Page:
I'm getting out of the active duty Air Force in January and looking to transition from being a contracting specialist/business advisor (in the Air Force) to a management consultant.
I have heard that the best style of resume for someone with no experience in the field they are looking to make a career change into is a hybrid/combination style resume so I have molded my resume in a way that I believe fits, but what about my LinkedIn profile? Do I do the same or leave it like it is?
Any help that anyone can provide me regarding proofreading and tips on how to make them both better would be greatly appreciated.
The most important area of your LinkedIn profile is the summary area. This includes the free-text summary as well as your skills. The skills are important because they are search fields for recruiters. The summary is an ESSENTIAL statement, not of what you have done, but what you can do for your next employer. So that's something you should put some thought into. It needs to be clear to an employer how your business experience from the Air Force will make you superbly qualified to help them achieve x, y, and z.
The jobs themselves can be extracted (with a summary sentence and far less detail) from the resume.
As for the resume, its not as much about the format but more about making sure the right content is in there and that it showcases transferable skills that are applicable to the type of role you are applying for. It needs to be easy for a recruiter to see why you'd be a good fit for the position. The functional format of resume is often used for this because it highlights skills and not previous work history as much. There are good examples if you search Google for "functional resume examples" but if you'd like help directly with your resume, feel free to message me.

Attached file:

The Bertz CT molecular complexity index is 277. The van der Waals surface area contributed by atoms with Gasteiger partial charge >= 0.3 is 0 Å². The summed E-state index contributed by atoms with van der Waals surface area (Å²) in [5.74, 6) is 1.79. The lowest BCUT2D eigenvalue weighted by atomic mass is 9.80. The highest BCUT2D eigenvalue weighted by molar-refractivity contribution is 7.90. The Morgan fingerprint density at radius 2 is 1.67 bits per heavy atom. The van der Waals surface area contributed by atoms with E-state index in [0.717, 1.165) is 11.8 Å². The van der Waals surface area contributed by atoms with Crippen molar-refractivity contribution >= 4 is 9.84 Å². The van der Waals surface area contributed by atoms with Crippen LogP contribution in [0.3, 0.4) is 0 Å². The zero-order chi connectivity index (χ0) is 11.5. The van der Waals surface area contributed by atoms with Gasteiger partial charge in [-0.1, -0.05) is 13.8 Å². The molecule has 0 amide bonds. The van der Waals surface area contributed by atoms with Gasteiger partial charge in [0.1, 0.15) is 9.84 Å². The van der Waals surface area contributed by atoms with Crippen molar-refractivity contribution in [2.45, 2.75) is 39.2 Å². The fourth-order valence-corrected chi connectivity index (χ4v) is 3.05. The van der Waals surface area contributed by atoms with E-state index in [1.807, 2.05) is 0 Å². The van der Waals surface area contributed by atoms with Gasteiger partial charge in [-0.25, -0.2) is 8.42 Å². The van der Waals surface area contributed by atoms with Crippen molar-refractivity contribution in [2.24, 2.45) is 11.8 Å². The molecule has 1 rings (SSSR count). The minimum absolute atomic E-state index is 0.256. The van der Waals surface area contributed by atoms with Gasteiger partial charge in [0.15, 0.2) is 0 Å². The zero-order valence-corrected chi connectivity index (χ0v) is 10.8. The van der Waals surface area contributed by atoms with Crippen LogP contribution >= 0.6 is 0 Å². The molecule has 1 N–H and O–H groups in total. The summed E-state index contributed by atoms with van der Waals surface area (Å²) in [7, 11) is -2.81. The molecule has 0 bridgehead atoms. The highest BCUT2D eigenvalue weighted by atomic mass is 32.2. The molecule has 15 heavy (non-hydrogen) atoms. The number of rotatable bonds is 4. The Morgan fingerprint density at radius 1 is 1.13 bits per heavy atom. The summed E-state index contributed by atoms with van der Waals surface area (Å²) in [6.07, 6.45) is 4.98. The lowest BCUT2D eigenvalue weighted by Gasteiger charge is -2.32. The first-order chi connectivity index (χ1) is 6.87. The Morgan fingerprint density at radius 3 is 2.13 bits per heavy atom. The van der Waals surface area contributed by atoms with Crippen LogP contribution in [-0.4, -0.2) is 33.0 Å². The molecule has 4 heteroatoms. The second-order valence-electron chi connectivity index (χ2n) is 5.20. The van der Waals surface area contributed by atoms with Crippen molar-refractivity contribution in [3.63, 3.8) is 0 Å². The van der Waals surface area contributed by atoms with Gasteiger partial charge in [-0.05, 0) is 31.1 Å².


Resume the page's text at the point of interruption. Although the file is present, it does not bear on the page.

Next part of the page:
I agree that your summary should be what can you do for your new employer, you can use examples of what you have done in your past to to exemplify your strengths.
I was also told by several hiring managers while putting my linked in together that your summary should be written as if someone else wrote it for you, or in a third person format.
Good luck in all your future endeavors and thank you for your service :)
Thank you everyone for your responses. I have finally found a way forward on this.
This is a great how to reference book: How to Find a Job on LinkedIn, Facebook, Twitter and Google+ 2/E by Brad and Debra Schepp. I highly recommended it.
Your resume is not an autobiography. Most Human Resource people or managers looking for employees go through a screening process to eliminate those they do not believe are qualified to handle the position. The key is to avoid mistakes, inconsistencies and highlight your accomplishments along with anything else that distinguishes you from other potential candidates. Obviously, it is important that you avoid pitfalls that place you in the category of those who have obvious mistakes or inconsistency. Spelling and grammatical errors disqualify applicants, so make sure words are spelled properly and sentences are grammatically correct. It is imperative that you sell yourself. Education, experience and family circumstances are all key areas that should be addressed. To sell and distinguish yourself, after your personal information, start selling by listing the qualities, characteristics, education, accomplishments or experience that you feel is your primary asset. Most importantly tell prospective employers and those reading your information on LinkedIn on what your education and experience can do for them. Increased sales, reduced expenses, bring business into the firm from existing contacts are all excellent ways of demonstrating your potential value. Cut down on job duties, avoid repeating yourself, edit unnecessary words and customize your resume for the job you are applying for, and illustrate how your employment could be mutually benefical.
I'd be happy to help.... send your resume to firstname.lastname@example.org
Frederick, If you send me a copy of your resume, I will gladly review and provide feedback.
Please log in to answer this question.